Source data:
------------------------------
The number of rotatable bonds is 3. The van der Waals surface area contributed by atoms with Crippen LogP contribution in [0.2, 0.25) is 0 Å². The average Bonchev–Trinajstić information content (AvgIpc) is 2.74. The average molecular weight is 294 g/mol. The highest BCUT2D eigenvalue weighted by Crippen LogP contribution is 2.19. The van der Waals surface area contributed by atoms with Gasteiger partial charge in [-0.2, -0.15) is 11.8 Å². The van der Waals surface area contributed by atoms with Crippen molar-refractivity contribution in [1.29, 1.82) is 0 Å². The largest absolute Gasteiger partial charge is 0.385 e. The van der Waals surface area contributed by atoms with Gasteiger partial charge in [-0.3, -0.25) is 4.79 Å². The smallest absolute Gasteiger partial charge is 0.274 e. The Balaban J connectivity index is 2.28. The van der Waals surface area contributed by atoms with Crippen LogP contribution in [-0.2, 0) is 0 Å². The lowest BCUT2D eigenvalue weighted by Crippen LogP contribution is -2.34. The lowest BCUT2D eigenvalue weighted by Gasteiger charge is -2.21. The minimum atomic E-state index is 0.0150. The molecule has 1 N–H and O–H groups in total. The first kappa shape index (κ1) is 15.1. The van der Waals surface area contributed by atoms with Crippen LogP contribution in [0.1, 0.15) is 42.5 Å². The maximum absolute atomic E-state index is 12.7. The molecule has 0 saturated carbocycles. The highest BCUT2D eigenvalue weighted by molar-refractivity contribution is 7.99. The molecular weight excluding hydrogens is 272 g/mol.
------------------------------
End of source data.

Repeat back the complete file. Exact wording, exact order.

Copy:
The number of rotatable bonds is 3. The van der Waals surface area contributed by atoms with Crippen LogP contribution in [0.2, 0.25) is 0 Å². The average Bonchev–Trinajstić information content (AvgIpc) is 2.74. The average molecular weight is 294 g/mol. The highest BCUT2D eigenvalue weighted by Crippen LogP contribution is 2.19. The van der Waals surface area contributed by atoms with Gasteiger partial charge in [-0.2, -0.15) is 11.8 Å². The van der Waals surface area contributed by atoms with Crippen molar-refractivity contribution in [1.29, 1.82) is 0 Å². The largest absolute Gasteiger partial charge is 0.385 e. The van der Waals surface area contributed by atoms with Gasteiger partial charge in [-0.3, -0.25) is 4.79 Å². The smallest absolute Gasteiger partial charge is 0.274 e. The Balaban J connectivity index is 2.28. The van der Waals surface area contributed by atoms with Crippen LogP contribution in [-0.2, 0) is 0 Å². The lowest BCUT2D eigenvalue weighted by Crippen LogP contribution is -2.34. The lowest BCUT2D eigenvalue weighted by Gasteiger charge is -2.21. The minimum atomic E-state index is 0.0150. The molecule has 1 N–H and O–H groups in total. The first kappa shape index (κ1) is 15.1. The van der Waals surface area contributed by atoms with Crippen LogP contribution in [0.1, 0.15) is 42.5 Å². The maximum absolute atomic E-state index is 12.7. The molecule has 0 saturated carbocycles. The highest BCUT2D eigenvalue weighted by molar-refractivity contribution is 7.99. The molecular weight excluding hydrogens is 272 g/mol.